1. Open the VDI configuration package .zip file (WindowsDefenderATPOnboardingPackage.zip) that you downloaded from the service onboarding wizard. You can also get the package from the Microsoft 365 Defender portal:

    1. In the navigation pane, select Settings > Endpoints > Device management > Onboarding.

    2. Select the operating system.

    3. In the Deployment method field, select VDI onboarding scripts for non-persistent endpoints.

    4. Click Download package and save the .zip file.

  2. Copy the files from the WindowsDefenderATPOnboardingPackage folder extracted from the .zip file into the golden/master image under the path C:\WINDOWS\System32\GroupPolicy\Machine\Scripts\Startup.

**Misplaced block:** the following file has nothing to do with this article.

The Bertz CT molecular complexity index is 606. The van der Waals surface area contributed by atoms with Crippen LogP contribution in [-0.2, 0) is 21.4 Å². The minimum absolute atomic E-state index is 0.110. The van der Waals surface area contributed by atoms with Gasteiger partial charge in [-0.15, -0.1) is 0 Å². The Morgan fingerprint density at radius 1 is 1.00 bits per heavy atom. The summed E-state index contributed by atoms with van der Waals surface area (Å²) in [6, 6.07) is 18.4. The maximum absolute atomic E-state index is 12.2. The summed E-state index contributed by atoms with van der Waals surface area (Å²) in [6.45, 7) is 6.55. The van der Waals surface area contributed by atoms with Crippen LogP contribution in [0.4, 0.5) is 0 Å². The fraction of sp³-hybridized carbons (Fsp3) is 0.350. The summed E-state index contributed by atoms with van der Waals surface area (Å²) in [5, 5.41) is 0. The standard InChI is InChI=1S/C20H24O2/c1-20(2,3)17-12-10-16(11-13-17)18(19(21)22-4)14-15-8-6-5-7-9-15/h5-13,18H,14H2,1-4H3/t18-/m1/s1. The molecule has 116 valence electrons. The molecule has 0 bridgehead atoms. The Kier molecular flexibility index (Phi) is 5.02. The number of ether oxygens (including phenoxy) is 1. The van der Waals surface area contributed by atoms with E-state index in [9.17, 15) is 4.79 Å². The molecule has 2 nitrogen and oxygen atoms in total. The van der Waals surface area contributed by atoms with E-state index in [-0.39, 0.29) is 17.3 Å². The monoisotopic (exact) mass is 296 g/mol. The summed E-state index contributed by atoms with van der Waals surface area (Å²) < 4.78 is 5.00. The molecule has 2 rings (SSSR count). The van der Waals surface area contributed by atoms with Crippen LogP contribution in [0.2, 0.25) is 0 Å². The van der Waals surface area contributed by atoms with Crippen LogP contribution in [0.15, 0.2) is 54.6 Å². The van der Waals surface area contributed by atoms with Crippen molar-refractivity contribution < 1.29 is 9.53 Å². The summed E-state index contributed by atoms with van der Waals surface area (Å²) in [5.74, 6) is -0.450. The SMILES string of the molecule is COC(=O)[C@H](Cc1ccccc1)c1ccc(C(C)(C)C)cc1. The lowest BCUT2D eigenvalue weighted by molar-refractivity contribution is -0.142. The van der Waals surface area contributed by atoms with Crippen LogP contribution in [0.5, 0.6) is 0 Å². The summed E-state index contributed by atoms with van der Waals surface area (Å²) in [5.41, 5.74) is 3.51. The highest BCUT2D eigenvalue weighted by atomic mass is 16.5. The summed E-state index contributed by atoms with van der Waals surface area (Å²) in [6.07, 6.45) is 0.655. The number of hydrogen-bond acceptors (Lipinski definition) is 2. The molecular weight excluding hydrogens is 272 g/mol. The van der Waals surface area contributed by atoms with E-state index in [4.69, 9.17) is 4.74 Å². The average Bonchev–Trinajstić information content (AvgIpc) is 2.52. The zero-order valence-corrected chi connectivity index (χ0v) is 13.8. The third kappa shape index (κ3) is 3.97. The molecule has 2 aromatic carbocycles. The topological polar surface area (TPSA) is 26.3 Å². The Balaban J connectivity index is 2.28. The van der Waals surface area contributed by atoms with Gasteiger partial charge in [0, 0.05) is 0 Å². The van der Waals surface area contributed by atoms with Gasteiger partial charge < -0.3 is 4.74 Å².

1. If you are implementing multiple entries for each device - one for each session, copy WindowsDefenderATPOnboardingScript.cmd.
    2. If you're implementing a single entry for each device, copy both Onboard-NonPersistentMachine.ps1 and WindowsDefenderATPOnboardingScript.cmd.


    If you don't see the C:\WINDOWS\System32\GroupPolicy\Machine\Scripts\Startup folder, it might be hidden. You'll need to choose the Show hidden files and folders option from File Explorer.

  3. Open a Local Group Policy Editor window and navigate to Computer Configuration > Windows Settings > Scripts > Startup.


    Domain Group Policy may also be used for onboarding non-persistent VDI devices.

  4. Depending on the method you'd like to implement, follow the appropriate steps:

    • For single entry for each device: